I never knew photography would make me a millionaire

Shola Balogun

– Shola Balogun, CEO, Shola Creative Studio

About two decades ago, not so many Nigerian youths would give a thought to carving out a career in photography. The clicking and flashing business was not only considered less lucrative to attract ambitious youths in those days, but also less glitzy compared to many other vocations which attracted the attention of millions in that era. Only a few Nigerians saw the prospect of hitting it big in this profession which had in the last two decades undergone unprecedented techno­logical revolution. One of such few Nigeri­ans is Shola Balogun, CEO, Shola Creative Studio

Shola’s foray into photography began as an apprentice in 1997. And today, he has suc­cessfully clicked his way to fame by becom­ing one of the very few acclaimed celebrity photographers in Nigeria. His creative photo studio situated in Surulere, Lagos, is now a Mecca of sorts to top ranking models, actors and actresses who trudge the place for their photo shots. He is also the official photogra­pher to many high profile Nigerians and Cor­porate organisations.

He shares the story of how it all began in this interview with HENRY OKONKWO.

Most business owners have not had so rosy experiences in starting out. Was yours different?

After I finished my apprenticeship in pho­tography, things were so rough. All I had was my canon camera. Things were so hard- I had no money, no back-up. Then I started by tak­ing pictures at parties. You print out the pic­tures and they pay you either N60 or N70 per copy. I did that for one year. But because they did not invite me to their events some people would say they didn’t have money and would take two pictures for N50. At the end of the day, if you refused the money, and you don’t know where to meet them again, you would be the one to lose out. Some would collect the pictures; blast you that they didn’t tell you to take them. Sometimes, they would seize the pictures or even tear them in my presence. At the end of the day, I would have nothing for all my efforts. There was this friend of mine that had a small shop, and I tried to use his place as a contact point. Later, I had misunderstand­ing with his brother and I was kicked out of the place. So, I decided to rent a very narrow shop. Even when I got to the shop, I was still going about hanging camera on my neck. I would go to the Lab and sit there in case there were people who wanted to snap passport size photographs. I would snap them and print it in the Lab.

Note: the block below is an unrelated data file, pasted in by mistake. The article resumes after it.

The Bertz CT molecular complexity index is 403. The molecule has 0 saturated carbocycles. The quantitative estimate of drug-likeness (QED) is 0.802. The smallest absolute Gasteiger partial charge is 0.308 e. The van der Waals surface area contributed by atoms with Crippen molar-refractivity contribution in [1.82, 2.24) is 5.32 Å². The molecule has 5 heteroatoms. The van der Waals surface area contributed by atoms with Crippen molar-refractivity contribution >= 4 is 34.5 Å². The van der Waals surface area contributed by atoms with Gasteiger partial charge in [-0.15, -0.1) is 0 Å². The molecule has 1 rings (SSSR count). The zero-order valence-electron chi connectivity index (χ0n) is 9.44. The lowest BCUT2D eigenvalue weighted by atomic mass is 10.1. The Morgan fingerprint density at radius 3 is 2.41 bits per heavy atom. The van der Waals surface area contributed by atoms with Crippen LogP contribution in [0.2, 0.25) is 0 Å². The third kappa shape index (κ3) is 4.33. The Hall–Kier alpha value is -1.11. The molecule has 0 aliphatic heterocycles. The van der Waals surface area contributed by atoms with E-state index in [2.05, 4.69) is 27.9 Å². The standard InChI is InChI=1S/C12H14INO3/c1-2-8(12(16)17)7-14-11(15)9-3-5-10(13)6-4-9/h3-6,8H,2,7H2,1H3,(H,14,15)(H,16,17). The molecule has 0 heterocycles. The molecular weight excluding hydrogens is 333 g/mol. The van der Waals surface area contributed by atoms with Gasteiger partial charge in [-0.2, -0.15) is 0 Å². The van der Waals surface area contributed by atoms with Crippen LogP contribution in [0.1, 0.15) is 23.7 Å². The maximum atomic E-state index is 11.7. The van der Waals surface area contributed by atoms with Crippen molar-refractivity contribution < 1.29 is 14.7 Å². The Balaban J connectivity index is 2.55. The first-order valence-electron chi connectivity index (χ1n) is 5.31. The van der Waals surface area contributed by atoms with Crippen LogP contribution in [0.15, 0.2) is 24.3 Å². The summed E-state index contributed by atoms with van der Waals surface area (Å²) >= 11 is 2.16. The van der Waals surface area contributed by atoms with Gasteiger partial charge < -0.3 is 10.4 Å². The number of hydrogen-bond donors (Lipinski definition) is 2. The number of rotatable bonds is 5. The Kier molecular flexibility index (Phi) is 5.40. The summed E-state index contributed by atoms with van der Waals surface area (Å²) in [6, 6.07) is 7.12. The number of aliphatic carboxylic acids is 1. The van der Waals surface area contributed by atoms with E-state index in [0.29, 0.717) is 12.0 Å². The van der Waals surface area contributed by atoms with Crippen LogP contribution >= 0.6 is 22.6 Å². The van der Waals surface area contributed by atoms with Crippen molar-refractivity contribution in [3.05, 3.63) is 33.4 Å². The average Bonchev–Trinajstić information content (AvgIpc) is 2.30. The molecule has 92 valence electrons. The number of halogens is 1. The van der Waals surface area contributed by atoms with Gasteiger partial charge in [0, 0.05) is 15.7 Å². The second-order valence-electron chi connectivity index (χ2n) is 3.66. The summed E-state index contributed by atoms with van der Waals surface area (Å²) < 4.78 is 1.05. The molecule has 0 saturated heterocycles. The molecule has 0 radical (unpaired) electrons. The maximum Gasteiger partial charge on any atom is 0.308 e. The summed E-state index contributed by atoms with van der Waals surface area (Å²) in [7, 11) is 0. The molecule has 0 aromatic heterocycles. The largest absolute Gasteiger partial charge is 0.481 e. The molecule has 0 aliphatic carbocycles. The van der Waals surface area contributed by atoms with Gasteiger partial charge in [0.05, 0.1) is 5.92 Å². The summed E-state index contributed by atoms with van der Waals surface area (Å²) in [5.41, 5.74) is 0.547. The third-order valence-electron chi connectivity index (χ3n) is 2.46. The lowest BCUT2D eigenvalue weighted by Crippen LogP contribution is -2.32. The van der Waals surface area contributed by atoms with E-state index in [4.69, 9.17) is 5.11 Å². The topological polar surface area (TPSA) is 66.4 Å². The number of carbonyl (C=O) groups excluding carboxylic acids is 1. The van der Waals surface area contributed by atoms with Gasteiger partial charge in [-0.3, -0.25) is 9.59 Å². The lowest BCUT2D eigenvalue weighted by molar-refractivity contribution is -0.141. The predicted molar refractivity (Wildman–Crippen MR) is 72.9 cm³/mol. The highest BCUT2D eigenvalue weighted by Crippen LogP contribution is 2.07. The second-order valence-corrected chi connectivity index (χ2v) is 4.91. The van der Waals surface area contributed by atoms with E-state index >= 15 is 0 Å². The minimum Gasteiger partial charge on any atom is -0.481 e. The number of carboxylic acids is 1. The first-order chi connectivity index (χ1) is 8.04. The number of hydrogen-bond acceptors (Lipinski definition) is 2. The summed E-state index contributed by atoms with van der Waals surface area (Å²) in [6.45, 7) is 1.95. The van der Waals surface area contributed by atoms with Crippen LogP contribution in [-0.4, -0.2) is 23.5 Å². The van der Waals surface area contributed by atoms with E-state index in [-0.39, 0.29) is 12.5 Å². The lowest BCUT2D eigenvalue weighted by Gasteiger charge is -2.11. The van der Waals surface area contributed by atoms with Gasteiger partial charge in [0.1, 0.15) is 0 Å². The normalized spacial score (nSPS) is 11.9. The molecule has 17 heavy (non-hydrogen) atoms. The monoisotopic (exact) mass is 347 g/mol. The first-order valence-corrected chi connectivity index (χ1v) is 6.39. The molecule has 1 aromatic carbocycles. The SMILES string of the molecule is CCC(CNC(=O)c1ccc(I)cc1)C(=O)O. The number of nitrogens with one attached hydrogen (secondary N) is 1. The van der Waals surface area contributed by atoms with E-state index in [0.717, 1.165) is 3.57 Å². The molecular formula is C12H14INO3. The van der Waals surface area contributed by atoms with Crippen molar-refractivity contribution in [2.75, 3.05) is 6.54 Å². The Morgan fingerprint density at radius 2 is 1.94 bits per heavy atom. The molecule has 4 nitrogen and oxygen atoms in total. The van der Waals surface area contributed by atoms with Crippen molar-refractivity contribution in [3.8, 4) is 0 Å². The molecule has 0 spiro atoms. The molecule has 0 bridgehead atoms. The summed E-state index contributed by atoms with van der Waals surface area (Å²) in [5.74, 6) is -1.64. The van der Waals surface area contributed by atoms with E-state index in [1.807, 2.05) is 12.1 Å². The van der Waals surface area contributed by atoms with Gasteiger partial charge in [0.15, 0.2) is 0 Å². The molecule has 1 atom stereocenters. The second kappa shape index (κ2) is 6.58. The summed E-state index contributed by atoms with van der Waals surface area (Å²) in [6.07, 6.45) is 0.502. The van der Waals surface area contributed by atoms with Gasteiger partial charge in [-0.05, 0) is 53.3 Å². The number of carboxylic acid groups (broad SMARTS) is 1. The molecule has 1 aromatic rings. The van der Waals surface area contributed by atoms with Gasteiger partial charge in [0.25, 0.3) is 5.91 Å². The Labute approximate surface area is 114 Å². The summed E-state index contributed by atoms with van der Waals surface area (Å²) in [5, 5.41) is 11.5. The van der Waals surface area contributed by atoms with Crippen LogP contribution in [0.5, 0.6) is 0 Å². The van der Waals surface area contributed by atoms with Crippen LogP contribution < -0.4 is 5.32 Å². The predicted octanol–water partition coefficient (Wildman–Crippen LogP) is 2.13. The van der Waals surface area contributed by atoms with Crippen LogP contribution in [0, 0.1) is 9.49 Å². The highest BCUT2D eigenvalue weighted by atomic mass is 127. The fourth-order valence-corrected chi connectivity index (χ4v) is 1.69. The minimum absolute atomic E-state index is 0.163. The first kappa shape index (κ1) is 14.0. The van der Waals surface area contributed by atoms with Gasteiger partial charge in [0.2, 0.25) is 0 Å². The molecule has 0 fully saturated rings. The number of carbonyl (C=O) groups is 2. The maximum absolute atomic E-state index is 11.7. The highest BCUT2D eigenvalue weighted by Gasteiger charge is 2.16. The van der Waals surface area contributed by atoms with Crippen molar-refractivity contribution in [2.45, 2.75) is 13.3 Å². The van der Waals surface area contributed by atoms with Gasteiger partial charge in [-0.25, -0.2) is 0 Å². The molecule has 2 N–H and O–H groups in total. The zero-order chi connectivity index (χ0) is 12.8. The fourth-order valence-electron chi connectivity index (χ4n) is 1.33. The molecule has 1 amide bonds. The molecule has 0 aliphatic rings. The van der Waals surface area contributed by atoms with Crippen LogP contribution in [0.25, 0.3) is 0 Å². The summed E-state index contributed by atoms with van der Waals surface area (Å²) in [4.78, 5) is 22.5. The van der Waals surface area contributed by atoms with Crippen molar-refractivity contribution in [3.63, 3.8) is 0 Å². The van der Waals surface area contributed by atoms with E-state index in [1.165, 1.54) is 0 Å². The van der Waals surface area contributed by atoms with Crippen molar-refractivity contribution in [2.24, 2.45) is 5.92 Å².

When did you record your major breakthrough in pho­tography business?

My breakthrough began in 2001. In the whole of Surulere, we were just two photog­raphers that specialized in glamour shot/mod­elling. My narrow office then also served as the changing room. When a male client came for snapshots, the female would have to go out and vice versa. If any client needed to change, I would have to go out. The place served as my studio, changing room, reception and everything. I also managed to buy a small generator. Then I was snapping a picture for N100, while other photographers were charg­ing N300. That attracted more people to my shop. People realised that with N300, they could do three pictures of good quality with Shola.

Then, there were just two photographers in Lagos that really know how to direct and capture good modelling shots. People use my shots when searching for modelling jobs. They take it to agency and auditioning. When a model, an actor or actress submits pictures, the producers would show them sample of my photos, and tell them to locate my studio and take pictures there. Many agents traced my shop and started coming to me. That was how the breakthrough started. Corporate organisa­tions and, even advertising agencies ask mod­els who snapped their pictures. I remember I snapped pictures for Desmond Elliot when he did Tantalizer advert in 2000. It was just the quality of the pictures that attracted custom­ers.